Meanwhile the disciples urged him, “Rabbi, eat.” But he said to them, “I have food to eat of which you do not know.” So the disciples said to one another, “Could someone have brought him something to do?” Jesus said to them, “My food is to do the will of the one who sent me and to finish his work. Do you not say, ‘In four months the harvest will be here?’ I tell you, look up and see the fields ripe for the harvest. The reaper is already receiving his payment and gathering crops for eternal life, so that the sower and reaper can rejoice together. For here the saying is verified that ‘One sows and another reaps.’ I sent you to reap what you have not worked for; others have done the work, and you are sharing the fruits of their work” (Jn 4:31-38).
After the Samaritan woman met Jesus at the well, she went to the city to tell the people, “Come, see the man who told me all that I ever did.” When we meet Jesus in the Word and in the Sacraments, he reveals to us, not only Himself, but ourselves. Coming face to face with our real selves can be hard and painful. We ought to know that when God shows us who are really are, it is never with condemnation, but with love and mercy. Just as the Samaritan woman’s life changed upon her encounter with Jesus, may we too allow the Truth to set us free.
6 The Man Born Blind (Jn 9:1-41)
His disciples asked him, “Rabbi, who sinned, this man or his parents, that he was born blind?” Jesus answered, “Neither he nor his parents sinned; it is so that the works of God might be made visible through him” (Jn 9:2-3).
Jesus explained to His disciples that the blindness of the man was not a consequence of what he or his parents have done, but it was so that God’s work could be seen through him. God’s justice is His love and mercy. Many times we try to justify the pain that we go through, just so that we can get a clearer picture of everything and be in the know of what comes next. God calls us to trust in Him. Many times, there are no answers to our sufferings that can truly be satisfying. However, suffering can draw us closer to the mercy and love of God. He turns ashes into beauty, and calls us to glorify His Name through our suffering.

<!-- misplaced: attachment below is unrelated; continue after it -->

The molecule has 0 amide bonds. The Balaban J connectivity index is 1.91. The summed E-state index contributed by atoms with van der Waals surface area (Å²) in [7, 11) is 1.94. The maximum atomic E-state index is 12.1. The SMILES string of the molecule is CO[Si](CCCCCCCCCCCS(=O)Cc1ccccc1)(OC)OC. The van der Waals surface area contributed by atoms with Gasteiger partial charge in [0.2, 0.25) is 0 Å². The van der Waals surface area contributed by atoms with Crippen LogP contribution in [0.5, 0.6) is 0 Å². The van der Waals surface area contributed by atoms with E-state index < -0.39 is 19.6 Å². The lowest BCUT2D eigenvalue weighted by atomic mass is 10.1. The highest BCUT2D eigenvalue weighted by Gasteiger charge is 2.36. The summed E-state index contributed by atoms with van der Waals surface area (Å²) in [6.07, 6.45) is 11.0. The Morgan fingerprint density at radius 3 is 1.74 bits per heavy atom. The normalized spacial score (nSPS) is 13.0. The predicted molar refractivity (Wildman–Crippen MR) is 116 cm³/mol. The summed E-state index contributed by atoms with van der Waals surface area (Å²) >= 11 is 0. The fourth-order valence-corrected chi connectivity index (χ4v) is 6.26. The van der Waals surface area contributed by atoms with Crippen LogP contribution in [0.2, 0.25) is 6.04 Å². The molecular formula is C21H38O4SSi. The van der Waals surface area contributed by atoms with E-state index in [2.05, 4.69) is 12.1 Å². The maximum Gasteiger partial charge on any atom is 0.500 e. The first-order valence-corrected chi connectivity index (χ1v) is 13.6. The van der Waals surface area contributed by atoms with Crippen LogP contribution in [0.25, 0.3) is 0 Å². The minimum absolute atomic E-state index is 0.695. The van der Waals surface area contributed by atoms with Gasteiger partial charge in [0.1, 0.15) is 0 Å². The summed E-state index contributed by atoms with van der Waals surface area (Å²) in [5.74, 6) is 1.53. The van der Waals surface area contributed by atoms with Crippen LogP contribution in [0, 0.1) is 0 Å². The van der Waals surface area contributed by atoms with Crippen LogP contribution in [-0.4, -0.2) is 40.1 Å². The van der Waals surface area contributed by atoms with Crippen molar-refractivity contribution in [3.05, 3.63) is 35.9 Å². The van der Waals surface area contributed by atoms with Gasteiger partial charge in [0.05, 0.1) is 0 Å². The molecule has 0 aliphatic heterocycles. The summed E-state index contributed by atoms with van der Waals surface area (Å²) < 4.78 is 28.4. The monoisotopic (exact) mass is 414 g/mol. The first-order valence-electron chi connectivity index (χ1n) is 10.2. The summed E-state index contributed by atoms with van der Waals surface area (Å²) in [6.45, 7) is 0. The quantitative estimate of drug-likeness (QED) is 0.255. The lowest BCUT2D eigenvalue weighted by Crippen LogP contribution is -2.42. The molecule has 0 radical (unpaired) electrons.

7 The Crucifixion of Jesus (Mt 27:33-44; Mk 15:22-32; Lk 23:33-43; Jn 19:17-24)
When they came to the place called the Skull, they crucified him and the criminals there, one on his right, the other on his left. Then Jesus said, “Father, forgive them, they know not what they do.” They divided his garments by casting lots. (Lk 23:33-34)
The great mercy of God was displayed when Jesus was crucified. Our sins have put Him on the Cross. Yet, in His immense pain and passion, He demonstrated that His love was perfect and boundless – a love that knows no end. We are called to be merciful, not because of our own goodness, but purely because we have a merciful God who never ceases to love us. God forgives us even when we commit sins over and over again, because He understands our struggles and weaknesses.
8 The Resurrection of Jesus (Mt 28:1-10; Mk 16:1-8; Lk 24:1-12; Jn 20:1-10)
He said to them, “Do not be amazed! You seek Jesus of Nazareth, the crucified. He has been raised; he is not here. Behold, the place where they laid him. But go and tell his disciples and Peter, ‘He is going before you to Galilee; there you will see him, as he told you'” (Mk 16:6-7).
After witnessing their only hope being crucified, the disciples came to the tomb of Jesus, only to be surprised that He was not there. The empty tomb can well signify that we are called to always look ahead, and not dwell in our past. Jesus is Lord of the present and with Him, there is always new life. It does not matter where we have been, or what we have done; what matters is that we begin anew by accepting God’s mercy into our lives. God will not abandon us even through we have turned our backs on Him. He is always ready to welcome us and He waits for us to return to Him at our own pace.
Prepared by Sacred Heart Cathedral Kota Kinabalu 2015.